The first time I jumped out of a perfectly good airplane was during my bachelor party in April 1993. I went skydiving today for only the second time.
A few months back, a highly cross-fit colleague mentioned that she has always wanted to go skydiving. We immediately calendared a date to go for tandem jumps. I was aware recently how much time had passed since my first sky diving experience, so when the opportunity presented itself, well, I jumped at it.
The family, my colleague and I left for Lake Elsinore about 7:30am. The two of us jumpers paid our money, signed our lives away, watched a video and went to get suited up. The Child also wanted to skydive today, but none of the schools in the area permitted children under 18 to jump.
Without going into a whole lot of detail, let me just say that whole experience was so much simpler and safer than it was two decades ago.
It took about an hour for us to harnessed, trained, meet our jump-masters and load into the plane. One of the girls in our training class was celebrating her 18th birthday. A strange look came over her face when I mentioned that my last jump was more than a year before she was born.
I checked out both our tandem jump-masters to make sure that they were happy and well-adjusted individuals who had reasons to live. You know, people with families that they wanted to go home to. I joked that I would get into a lot of trouble if anything happened to my colleague. Her jump-master countered with a fact that he was also highly invested in her landing safely as well. That ended that conversation.
The plane ride was cozy. My colleague’s female videographer was to my left. In order to clip into my jump master, I had to slide my left leg behind her and put my right knee in front of her chest. Then I had to sit on my jump-master’s lap. Awkward for me, but it wasn’t an issue for this crowd. The crawl to the edge of the plane was much easier than the first jump. I remember on my first jump, I couldn’t believe I was standing on the edge of plane’s open door. This time, it was more of, OK, let’s go; so we did.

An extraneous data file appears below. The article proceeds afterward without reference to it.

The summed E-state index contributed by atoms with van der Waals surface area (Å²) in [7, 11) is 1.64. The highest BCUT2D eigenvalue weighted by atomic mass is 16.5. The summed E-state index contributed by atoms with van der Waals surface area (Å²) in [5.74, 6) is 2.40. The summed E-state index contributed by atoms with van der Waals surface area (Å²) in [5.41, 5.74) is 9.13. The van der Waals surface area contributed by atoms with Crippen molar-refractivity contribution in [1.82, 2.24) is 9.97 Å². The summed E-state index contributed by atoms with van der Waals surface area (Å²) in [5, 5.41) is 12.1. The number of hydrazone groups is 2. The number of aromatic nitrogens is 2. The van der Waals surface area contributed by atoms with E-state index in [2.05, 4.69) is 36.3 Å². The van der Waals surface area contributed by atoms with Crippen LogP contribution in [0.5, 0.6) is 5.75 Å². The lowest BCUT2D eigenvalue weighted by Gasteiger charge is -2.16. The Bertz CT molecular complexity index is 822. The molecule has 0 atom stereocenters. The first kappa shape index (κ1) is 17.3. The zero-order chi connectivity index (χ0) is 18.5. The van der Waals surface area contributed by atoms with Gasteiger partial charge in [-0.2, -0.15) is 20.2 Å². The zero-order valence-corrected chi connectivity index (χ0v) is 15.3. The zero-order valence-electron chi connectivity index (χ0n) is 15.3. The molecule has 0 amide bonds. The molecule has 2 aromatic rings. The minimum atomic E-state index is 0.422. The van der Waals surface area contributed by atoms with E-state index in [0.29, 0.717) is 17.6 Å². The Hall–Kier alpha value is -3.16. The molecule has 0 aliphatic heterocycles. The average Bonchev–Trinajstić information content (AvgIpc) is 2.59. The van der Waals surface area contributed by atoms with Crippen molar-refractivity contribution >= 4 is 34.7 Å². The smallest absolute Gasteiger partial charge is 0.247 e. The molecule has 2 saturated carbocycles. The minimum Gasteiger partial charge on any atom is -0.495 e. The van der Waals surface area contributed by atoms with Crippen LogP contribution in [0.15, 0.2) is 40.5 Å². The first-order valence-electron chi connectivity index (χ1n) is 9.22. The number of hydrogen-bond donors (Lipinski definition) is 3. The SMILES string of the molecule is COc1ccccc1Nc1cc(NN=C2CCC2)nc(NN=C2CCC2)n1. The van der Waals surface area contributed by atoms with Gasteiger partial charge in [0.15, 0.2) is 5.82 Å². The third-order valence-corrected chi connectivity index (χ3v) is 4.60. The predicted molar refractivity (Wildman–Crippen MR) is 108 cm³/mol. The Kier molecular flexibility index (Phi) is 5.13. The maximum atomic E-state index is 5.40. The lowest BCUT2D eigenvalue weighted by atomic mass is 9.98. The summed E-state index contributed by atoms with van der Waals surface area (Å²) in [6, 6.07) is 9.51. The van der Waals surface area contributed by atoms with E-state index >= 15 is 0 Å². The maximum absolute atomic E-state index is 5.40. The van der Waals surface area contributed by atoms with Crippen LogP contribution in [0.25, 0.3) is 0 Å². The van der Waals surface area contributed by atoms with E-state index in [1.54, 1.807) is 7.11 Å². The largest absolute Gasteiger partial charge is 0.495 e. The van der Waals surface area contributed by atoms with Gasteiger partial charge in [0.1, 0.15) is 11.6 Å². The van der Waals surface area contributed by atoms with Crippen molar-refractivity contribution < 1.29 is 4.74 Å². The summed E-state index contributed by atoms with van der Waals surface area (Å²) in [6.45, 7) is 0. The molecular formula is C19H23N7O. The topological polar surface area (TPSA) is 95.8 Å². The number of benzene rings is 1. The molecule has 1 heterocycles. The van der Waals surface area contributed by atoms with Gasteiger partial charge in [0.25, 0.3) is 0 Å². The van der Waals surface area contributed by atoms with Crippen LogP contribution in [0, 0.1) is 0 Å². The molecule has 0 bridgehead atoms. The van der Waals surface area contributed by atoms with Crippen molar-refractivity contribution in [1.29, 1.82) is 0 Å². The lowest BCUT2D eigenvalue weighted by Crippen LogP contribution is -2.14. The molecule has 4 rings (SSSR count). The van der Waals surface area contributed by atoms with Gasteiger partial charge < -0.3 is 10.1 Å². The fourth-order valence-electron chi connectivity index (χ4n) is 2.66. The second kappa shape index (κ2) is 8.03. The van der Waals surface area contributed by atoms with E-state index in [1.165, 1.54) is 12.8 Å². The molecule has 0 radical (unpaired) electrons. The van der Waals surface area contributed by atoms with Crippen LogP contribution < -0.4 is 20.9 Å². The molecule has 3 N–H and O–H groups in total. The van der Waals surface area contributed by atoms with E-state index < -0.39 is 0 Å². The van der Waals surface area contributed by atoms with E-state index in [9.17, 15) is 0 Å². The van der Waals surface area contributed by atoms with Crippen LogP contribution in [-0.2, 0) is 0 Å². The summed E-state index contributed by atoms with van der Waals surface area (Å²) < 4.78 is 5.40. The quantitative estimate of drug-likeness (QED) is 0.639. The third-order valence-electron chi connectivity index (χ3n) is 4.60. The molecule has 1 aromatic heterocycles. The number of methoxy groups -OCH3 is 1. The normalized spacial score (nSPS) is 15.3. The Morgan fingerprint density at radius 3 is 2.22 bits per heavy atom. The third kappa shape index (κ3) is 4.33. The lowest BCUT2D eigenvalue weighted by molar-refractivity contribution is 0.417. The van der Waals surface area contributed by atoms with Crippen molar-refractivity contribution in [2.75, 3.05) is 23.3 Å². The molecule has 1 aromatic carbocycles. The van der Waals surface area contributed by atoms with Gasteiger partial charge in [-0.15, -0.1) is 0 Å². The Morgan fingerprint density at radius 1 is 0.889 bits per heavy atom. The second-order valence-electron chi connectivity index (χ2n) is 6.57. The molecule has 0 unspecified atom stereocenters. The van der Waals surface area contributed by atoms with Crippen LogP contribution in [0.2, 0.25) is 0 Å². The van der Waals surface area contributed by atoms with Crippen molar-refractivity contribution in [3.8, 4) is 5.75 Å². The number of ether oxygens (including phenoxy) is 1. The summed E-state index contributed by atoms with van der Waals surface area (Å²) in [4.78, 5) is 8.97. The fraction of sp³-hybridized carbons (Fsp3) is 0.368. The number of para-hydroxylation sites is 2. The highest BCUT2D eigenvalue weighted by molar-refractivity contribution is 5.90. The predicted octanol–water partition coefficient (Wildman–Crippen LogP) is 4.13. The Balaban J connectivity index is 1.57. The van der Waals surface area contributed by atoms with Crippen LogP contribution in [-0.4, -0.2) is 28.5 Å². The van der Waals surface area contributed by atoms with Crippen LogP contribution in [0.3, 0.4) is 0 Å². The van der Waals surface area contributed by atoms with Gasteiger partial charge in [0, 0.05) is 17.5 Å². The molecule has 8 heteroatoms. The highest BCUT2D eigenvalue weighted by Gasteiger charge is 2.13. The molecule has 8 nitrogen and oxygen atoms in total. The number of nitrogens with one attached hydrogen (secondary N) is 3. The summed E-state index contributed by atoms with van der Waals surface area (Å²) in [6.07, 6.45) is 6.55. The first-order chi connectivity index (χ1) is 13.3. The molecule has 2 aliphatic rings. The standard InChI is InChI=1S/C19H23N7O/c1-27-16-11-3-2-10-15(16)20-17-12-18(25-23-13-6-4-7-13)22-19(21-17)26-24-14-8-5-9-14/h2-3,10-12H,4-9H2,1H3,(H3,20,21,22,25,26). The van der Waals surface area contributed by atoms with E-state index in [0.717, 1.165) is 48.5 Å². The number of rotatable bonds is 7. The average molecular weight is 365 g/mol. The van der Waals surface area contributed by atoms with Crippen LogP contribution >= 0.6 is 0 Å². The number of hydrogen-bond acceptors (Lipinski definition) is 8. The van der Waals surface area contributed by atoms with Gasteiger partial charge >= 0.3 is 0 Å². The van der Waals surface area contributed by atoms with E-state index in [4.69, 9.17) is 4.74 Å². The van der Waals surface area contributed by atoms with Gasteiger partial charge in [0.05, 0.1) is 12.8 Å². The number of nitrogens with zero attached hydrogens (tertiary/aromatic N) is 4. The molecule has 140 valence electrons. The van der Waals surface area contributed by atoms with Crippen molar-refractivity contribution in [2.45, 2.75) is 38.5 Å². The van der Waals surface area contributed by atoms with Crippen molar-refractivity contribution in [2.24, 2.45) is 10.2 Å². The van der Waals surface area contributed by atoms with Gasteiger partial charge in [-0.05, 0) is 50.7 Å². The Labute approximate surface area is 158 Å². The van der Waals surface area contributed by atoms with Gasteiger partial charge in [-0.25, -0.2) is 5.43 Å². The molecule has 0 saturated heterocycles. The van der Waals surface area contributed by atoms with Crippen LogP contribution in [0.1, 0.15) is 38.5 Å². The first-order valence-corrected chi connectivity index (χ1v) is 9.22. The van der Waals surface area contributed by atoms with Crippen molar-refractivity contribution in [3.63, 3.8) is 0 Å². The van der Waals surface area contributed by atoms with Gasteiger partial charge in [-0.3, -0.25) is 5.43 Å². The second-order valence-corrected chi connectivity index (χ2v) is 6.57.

The two and a half mile fall goes quickly. After we left the plane I looked back to see the underbelly of the plane as it pulled away from us. We were free-falling. My instructor had us spinning around, seeing all 360 degrees of the desert valley in under a second. The free-fall is noisy and incredibly fun. I was waiting for the quiet that comes under the canopy of the parachute. It’s as if someone quickly turns down the volume on a stereo from 20 to 2. It became peaceful and quiet.
Along the way, that motion sick feeling set into my stomach. I knew it would be there from my first jump, which is why I didn’t eat much for breakfast. I kept breathing and tried to keep my gaze fixed.
My colleage was way ahead of us. I could see her jump-master was having a ball making harsh turns. I kanew she was having fun. Then it was our turn to start to make some fun turns. I could have asked the jump master to take it easy to avoid the motion sickness getting worse, but how wimpy would that have been just floating to the ground with minimal fun? Turning is fun and the whole ride goes way to quickly, just like the last 20 years. My stomach was going to have to take this one in the neck.
As we approached the landing zone we made a few more harsh turns. I could see Laura and The Child standing on the ground. I called to them from a few hundred feet above the ground. They heard me yelling.
I still have the VHS video and the pictures from my first tandem jump. I didn’t feel the need to buy them this time out. Laura did capture me in my last moments of the descent after she heard me calling her name
When I landed 20 years ago, it was on a day much like today. There was no wind. Back then we tried to land on our feet. It didn’t work so well for me and came in like Derek Jeter sliding into second base. I was hoping to redeem myself today. Today the no wind SOP was to land on our butts. I really wanted to nail the landing this time. Next time, I am going on a windy day.
I enjoyed the entire experience more this time than before. There is something about knowing what’s about to happen that abates the fear.
I am not in love with skydiving but it’s definitely fun. I think I have one or two more jumps left in me. If The Child wants to jump when she turns 18 in a few years, I will go with her. I would like, my last jump, God willing, to be on Long Island, New York. Some place green and not as brown as the Southern California desert.
Hopefully, it won’t take me another 19 years to get up in a plane. Of course, it might be a cool thing for a 66 year-old guy to do.